It is into that role that Seán is being ordained today on this Pentecost Sunday. It provides all of us with an opportunity to rethink the way in which we have been sent. “Receive the Holy Spirit”, is a promise from the risen Jesus to a fearful Church. The Holy Spirit refers to the intruding, invasive, energising power from God that blows us beyond ourselves, to take actions, to dare dreams, to run risks that in our accustomed powerlessness are well beyond us. The assurance of Jesus is that God will be with us always, until the end of time.

We are in great need of the Holy Spirit today as we encounter situations which by ourselves we are unable to address but which with the Holy Spirit we can create new opportunities, enabling us to scale new heights and impressing upon us the fact that the work in which we are involved is God’s work. On this special occasion I make a heartfelt plea to you all to renew your prayer for vocations to priesthood and religious life. Maybe there is someone here present today who is contemplating such a vocation, I ask you to pray with me for that person today that that call will receive a generous response. We pray with and for Seán that with the Holy Spirit as his guiding agent he will always be a true minister of Jesus Christ bringing hope and healing to our wounded world.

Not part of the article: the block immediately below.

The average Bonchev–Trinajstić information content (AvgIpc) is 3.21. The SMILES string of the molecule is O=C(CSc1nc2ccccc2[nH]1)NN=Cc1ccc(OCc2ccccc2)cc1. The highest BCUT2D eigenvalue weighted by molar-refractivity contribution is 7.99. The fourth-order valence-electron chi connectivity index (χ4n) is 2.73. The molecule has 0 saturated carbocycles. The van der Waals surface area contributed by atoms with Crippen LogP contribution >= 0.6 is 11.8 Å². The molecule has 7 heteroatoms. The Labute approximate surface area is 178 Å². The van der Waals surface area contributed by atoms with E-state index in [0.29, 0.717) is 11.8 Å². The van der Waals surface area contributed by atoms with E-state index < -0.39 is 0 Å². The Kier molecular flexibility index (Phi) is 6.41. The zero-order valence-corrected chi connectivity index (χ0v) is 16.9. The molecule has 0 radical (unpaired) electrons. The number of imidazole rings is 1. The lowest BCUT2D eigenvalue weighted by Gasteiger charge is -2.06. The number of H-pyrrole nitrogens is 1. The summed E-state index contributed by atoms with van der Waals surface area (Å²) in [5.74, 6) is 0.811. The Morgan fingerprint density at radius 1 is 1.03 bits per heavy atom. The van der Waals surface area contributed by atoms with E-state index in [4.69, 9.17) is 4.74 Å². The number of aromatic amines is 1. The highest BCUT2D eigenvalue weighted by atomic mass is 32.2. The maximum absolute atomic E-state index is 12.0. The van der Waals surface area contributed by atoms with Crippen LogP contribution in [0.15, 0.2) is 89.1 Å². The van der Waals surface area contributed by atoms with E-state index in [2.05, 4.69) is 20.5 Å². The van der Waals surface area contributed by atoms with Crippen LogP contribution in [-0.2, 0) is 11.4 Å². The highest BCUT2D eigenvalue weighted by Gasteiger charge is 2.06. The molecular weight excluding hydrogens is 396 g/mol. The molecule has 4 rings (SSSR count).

Notes to Editors

· Archbishop Michael Neary is the Archbishop of Tuam. This Ordination Mass took place at 2:30pm today in the Church of the Holy Rosary, Chapel Street, Castlebar, Co Mayo in the Archdiocese of Tuam. The Archdiocese includes half of County Mayo, half of County Galway and part of County Roscommon. There are 56 parishes, 131 churches and the Archdiocese has a Catholic population of 121,843. The Patron Saint of the Archdiocese is Saint Jarlath, whose feast day was celebrated on Friday last, 6 June.